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Power vacuum in international affairs

No meaningful global leadership

Media pundits around the world have lately been pondering whether China is managing to replace the USA as the dominant world power during the Covid-19 pandemic. I don't think it is. The real question is whether any power is willing and able to assume any global leadership role.
Protest at a time of pandemic: demonstrators in Chicago on 30 May. Before dying in police custody in Minneapolis, George Floyd had said “I can't breathe”, but the officer holding him down did not remove his knee from his neck. Nam Y. Huh/picture alliance/AP Photo Protest at a time of pandemic: demonstrators in Chicago on 30 May. Before dying in police custody in Minneapolis, George Floyd had said “I can't breathe”, but the officer holding him down did not remove his knee from his neck.

Most commentators agree that US President Donald Trump is not up to the task. His nation is rocked by protests against police violence, and his insensitive tweeting has only led to further escalation. When people are angry about police officers killing a helpless person, it is mad for a head of state to encourage extra-judicial violence as Trump did. After he re-iterated the decades-old racist threat that when “the looting starts, the shooting starts” on the social-media platform, many American cities saw riots. Before his short-message intervention, the protests were basically a local affair in Minneapolis.

A real leader is able to address a nation in turmoil. A real leader builds bridges and reconciles diverging interests. A real leader devises policies that solve problems. Trump does none of this. He does not accept responsibility, but keeps blaming others for anything that goes wrong on his watch.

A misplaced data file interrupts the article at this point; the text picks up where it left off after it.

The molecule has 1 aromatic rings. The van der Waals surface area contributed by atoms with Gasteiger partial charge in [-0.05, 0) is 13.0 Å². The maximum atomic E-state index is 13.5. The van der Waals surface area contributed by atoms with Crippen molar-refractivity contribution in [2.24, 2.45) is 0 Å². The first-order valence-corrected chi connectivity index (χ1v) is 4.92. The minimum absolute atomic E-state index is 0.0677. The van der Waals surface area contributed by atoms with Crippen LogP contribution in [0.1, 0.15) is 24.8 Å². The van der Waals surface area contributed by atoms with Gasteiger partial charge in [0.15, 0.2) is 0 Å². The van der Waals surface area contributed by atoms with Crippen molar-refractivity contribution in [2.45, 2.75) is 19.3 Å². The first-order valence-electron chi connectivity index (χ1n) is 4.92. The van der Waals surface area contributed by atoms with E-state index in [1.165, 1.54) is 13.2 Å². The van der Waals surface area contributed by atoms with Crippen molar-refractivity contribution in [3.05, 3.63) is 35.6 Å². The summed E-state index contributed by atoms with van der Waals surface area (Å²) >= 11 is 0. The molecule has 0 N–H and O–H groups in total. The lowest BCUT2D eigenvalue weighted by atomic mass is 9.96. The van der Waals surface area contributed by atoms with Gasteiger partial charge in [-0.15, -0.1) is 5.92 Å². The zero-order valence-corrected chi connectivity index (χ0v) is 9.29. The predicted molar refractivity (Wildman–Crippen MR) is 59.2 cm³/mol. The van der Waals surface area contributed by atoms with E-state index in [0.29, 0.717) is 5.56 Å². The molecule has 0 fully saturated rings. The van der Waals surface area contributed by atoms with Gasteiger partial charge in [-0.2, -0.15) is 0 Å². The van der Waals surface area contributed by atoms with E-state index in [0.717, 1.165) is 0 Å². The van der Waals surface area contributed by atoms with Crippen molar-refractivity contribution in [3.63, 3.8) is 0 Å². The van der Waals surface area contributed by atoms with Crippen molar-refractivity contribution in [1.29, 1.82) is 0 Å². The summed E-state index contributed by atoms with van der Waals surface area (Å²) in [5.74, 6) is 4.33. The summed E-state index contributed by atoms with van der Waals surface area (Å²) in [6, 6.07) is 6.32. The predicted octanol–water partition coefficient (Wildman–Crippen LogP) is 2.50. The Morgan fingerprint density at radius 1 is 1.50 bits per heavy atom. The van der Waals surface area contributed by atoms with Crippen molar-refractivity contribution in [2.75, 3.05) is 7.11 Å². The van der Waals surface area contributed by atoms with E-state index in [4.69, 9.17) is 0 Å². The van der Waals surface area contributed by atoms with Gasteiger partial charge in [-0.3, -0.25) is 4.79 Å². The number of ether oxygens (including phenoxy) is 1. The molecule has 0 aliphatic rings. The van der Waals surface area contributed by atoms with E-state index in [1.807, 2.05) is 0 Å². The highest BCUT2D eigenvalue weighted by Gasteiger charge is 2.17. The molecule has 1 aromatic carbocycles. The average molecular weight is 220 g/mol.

That is evident in the Covid-19 crisis as well. At one point, he claimed to have total authority to end the Covid-19 lockdowns. He does not. The lockdowns were imposed by the governors according to state laws. One week after claiming total authority, he refused to take “any responsibility at all” for testing and tracing – though his federal administration could – and should – play a role in procuring medical goods and distributing them to the states. Instead of rising to that challenge, he speculated during a televised press conference whether it might be helpful to inject disinfectants to fight the coronavirus.

A lot of people around the world speak English, and many follow US affairs on CNN. They see that Trump is not leading. Indeed, the USA lacks leadership in this time of crisis. Someone, however, who fails to lead at home certainly cannot lead the global community. His decision to abandon the World Health Organization during a global pandemic only weakens the USA's international influence. His unilateral announcement to the G7 setting and inviting Russia and other countries, only alienates the other G7 members. All of them are normally among Washington's closest allies.